Earl’s Court(sub surface) station is particularly, especially following an extensive refurbishment in recent years. Another piece of tube history survives in the shape of the ‘next train’ indicators on the District Line platforms.   These pre date the electronic dot-matrix displays and indicated, via the means of a lit up arrow,  the destination of the next district line train.

The Pub: The Blackbird, 209 Earl’s Court Road, SW5 9AN

Exiting Earl’s Court station onto Earl’s Court Road,  The Blackbird is a short distance away.  Of note here is a mock up Police Box or TARDIS, for all you Doctor Who fans. It has been there for several years now so I assume it has something to do with the Doctor Who exhibition that has run at the Earl’s Court exhibition centre.

The Blackbird is a fairly smart Fullers pub with traditional decor.  Given its location, it’s another tourist trap but feels more authentic than the other pubs dotted round there.

One thing that certainly rankled with me was the price,  two pints of London Pride came to well over £8!  I like a pint of Pride as much as the next man, but even I found that rather eye watering.   We stumbled on a nice, if unintentional heritage touch. As you’ll see in the gallery, The Blackbird has a rather old school lift. I assume this is merely for access to the cellars, but I didn’t give it a try.

This is a decent, well maintained pub. But it is a bit steep, price wise! Unless you’re nearby,  I wouldn’t advocate popping in..

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Royal Oak

Royal Oak Station opened on the Hammersmith and City railway on 30th October 1871.  At the time, a station also opened on the Great Western Mainline out of Paddington. These services ended in 1934 and you still see intercity trains whoosh past the station.

The station isn’t far from Paddington and you can clearly see its distinctive roof in the near distance.    Royal Oak is also the site of a major Crossrail construction site as the Royal Oak portal will be the Western tunnel entrance for the scheme.

Royal Oak is perhaps one of the most apt stations on this journey, seeing as it got its name from a local pub!   When I was doing my undergraduate degree, several of my exams were in Porchester Hall, right by the station.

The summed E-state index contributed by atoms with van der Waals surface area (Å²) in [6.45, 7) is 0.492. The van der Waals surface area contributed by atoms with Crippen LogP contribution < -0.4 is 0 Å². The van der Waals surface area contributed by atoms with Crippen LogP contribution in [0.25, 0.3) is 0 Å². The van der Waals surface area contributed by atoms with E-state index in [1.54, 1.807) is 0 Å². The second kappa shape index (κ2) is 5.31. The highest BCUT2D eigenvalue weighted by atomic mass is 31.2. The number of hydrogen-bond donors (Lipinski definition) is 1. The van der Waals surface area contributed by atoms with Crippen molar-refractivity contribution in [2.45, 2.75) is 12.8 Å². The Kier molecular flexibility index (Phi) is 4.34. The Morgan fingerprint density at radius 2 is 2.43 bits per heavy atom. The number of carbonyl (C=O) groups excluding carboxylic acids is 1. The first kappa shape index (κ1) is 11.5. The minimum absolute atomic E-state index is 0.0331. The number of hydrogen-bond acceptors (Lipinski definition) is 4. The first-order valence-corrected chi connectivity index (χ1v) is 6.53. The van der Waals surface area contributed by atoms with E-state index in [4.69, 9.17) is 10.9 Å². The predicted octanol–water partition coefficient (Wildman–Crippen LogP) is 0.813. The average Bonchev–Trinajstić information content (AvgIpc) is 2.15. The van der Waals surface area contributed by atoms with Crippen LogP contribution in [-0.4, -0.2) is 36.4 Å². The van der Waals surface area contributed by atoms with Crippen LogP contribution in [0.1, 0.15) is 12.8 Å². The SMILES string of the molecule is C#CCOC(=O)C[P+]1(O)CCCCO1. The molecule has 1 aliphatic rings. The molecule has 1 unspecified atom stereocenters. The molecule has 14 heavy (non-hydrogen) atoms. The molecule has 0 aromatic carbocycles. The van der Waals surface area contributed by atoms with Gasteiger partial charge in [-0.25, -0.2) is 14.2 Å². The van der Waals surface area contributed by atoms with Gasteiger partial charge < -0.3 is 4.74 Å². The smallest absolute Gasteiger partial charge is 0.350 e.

The Pub: The Porchester,  88 Bishop’s Bridge Road, W2 5AA

This is the pub that gave the station its name – it is now known as the The Porchester.  To reach the pub,  head south down Porchester Road and the pub is on the junction of that road with Bishop’s Bridge Road.

It had a lively atmosphere when we visited on a Thursday night and a pub quiz was in full swing, complete with quizmaster with Lady Gaga style headset microphone.  It has a decent selection of ales, with standard staples such as Youngs complimented by offerings such as the marvelously named Waggle Dance.

It’s decked in a smart, contemporary fashion.  There are plenty of comfy seats but these were filled by the quiz teams so we perched by the quiz machine, embarking on another unsuccessful round.  We did however successfully guess ‘Great Balls of Fire’ during the song introduction round of the quiz.

The pub is also well stocked with plants and I even spotted a cactus towards the edge of the room.  It also has a decent sized ‘secret garden’ with some nice traditional adverts on the wall.  Sadly as if often the way when I visit pubs with gardens on the journey so far,  the weather outside resembled a scene from Blade Runner but fortunately this garden is partially covered from the elements(and I hope, the replicants…)

All in all, this is fine pub.  If you find yourself within the vicinity of Royal Oak, it’s well worth a visit.

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Mansion House

Mansion House Station first opened on 3rd July 1871, as the new terminus of the Metropolitan District Railway, following the construction of the extension from Blackfriars.

The station itself retains few historic features as it was comprehensively rebuilt at the end of the 1980s to facilitate the construction of a new entrance. Talking of the 1980s, there is a very ’80s clock at platform level…

Mansion House is perhaps best known as the official residence of the Lord Mayor of London(no, not Boris..) and where the Chancellor of Exchequer gives his annual speech on the state of the economy. In recent years these speeches have no doubt caused many to head to the nearest pub to drown their sorrows..

The Pub: Ye Olde Watling,  29 Watling Street, EC4M 9BR

Ye Olde Watling is very close to Mansion House station,  if you head up Cannon Street and then turn onto the historic Watling Street, the old Roman Road from the City.  This is a pub steeped in history, located right next to Sir Christopher Wren’s St Mary Aldermary Church. A church stood here prior to the great fire of London but was badly damaged and effectively rebuilt by Wren, reopening in 1682.

The pub itself claims to date back to 1667 and was a watering hole of Wren’s. Indeed it is said he worked on the plans for the nearby St Pauls Cathedral in the room above the pub.   It still has a very traditional vibe with wooden beams throughout the interior – according to the pub’s website it said it was built with old ships’ timbers by Wren himself.